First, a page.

Written by Billy Birmingham, who'd become quite familiar with number 1 singles and albums in his guise as The Twelfth Man, "Australiana" took the form of a story incorporating a series of plays on words. Words like kookaburra, platypus, waratah, Nullarbor, Great Barrier Reef, Eureka Stockade and Vegemite - all true blue stuff. The puns came at a fast and furious pace, and it's interesting listening to the live audience on the record - there's everything from appreciative laughter to groans at the more on-the-nose gags to delayed reactions when it takes a second or two for the cleverer jokes to sink in.
I remember my eight-year-old self being amused by "Australiana" at the time. A lot of the more adult material went straight over my head, but it was a clever routine that actually did stand up to repeated listens. And so, people went out and bought the 12" single (the only format it was available on) in droves, and listened to it over and over again. Then quoted it to each other.
"Australiana" spent eight non-consecutive weeks at number 1 in Australia - its run at the top interrupted due to it being banned for a week in Victoria (on account of B-side "The Comedy Commando") and dipping down to number 7 for that week. The record ended 1983 as Australia's top single, but like all year-end charts before 1988, that's based on an aggregate of chart positions rather than sales.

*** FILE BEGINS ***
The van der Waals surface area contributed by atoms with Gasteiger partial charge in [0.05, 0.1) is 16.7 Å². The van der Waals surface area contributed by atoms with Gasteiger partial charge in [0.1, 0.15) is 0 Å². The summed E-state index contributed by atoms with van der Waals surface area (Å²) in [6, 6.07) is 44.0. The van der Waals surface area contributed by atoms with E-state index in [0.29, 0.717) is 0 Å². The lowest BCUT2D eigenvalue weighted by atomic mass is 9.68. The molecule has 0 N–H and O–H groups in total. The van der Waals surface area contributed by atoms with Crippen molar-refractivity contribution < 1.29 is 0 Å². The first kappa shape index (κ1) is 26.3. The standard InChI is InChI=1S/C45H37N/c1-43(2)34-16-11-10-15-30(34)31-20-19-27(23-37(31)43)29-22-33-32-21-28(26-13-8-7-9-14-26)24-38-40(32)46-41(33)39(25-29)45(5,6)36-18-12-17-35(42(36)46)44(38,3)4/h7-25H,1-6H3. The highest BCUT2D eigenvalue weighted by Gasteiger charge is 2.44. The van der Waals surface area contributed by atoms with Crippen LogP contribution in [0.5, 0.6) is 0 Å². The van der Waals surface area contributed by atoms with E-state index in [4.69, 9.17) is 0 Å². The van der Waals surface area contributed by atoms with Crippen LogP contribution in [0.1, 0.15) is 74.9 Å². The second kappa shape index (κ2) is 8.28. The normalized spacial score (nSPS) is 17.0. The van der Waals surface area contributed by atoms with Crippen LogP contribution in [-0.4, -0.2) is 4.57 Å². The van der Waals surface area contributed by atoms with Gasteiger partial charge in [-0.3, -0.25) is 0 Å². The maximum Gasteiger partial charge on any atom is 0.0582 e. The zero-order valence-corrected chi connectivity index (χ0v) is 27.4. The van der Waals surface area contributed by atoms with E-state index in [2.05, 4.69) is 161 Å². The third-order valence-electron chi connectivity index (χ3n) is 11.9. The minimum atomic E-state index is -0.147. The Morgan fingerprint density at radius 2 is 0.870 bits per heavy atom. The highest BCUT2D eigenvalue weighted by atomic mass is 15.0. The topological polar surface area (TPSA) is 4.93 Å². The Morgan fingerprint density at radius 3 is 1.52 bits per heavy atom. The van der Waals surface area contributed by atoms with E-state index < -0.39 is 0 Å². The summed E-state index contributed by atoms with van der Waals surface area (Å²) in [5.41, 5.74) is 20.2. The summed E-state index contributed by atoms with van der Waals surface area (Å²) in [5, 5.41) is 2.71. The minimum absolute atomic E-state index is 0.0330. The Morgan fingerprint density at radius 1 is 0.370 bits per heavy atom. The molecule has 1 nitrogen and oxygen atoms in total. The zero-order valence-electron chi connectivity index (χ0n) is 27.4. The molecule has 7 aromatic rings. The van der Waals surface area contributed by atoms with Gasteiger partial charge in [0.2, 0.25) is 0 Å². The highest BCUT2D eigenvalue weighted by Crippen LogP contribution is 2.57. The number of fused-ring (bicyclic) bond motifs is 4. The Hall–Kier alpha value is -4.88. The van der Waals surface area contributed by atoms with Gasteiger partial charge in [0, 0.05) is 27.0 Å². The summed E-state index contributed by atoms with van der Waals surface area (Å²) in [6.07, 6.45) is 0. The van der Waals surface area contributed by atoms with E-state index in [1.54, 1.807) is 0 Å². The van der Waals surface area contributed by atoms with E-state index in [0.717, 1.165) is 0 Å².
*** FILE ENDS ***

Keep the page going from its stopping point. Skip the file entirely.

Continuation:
Nevertheless, "Australiana" is regularly cited as the best-selling Australian single of the '80s and even of all time. With reported sales of over 200,000 copies, "Australiana" was likely the highest-selling single by an Australian artist during the '80s, with "Locomotion" by Kylie Minogue its closest rival. Whether or not international hits like "We Are The World" or "Never Gonna Give You Up" outsold "Australiana" is unclear. 
Outside the '80s, many singles by local and international acts have outsold "Australiana", with the highest-selling single of all time in Australia still Elton John's 14 times platinum "Candle In The Wind '97/Something In The Way You Look Tonight".

Listen to every top 50 hit (that's on Spotify) from the second half of 1983 on my playlist:

Next week: the second big solo hit by a member of one of the top-selling bands of the 1970s, plus another hugely successful artist from the '70s scores his biggest single.

Back to: Jul 24, 1983 <<<<<<<<<<<<<  GO  >>>>>>>>>>>>> Forward to: Aug 7, 1986


  1. 'It's a Mistake' is a wonderfully ironic title for your first flop single.

    Until I'd seen a video of theirs, I thought KC was black.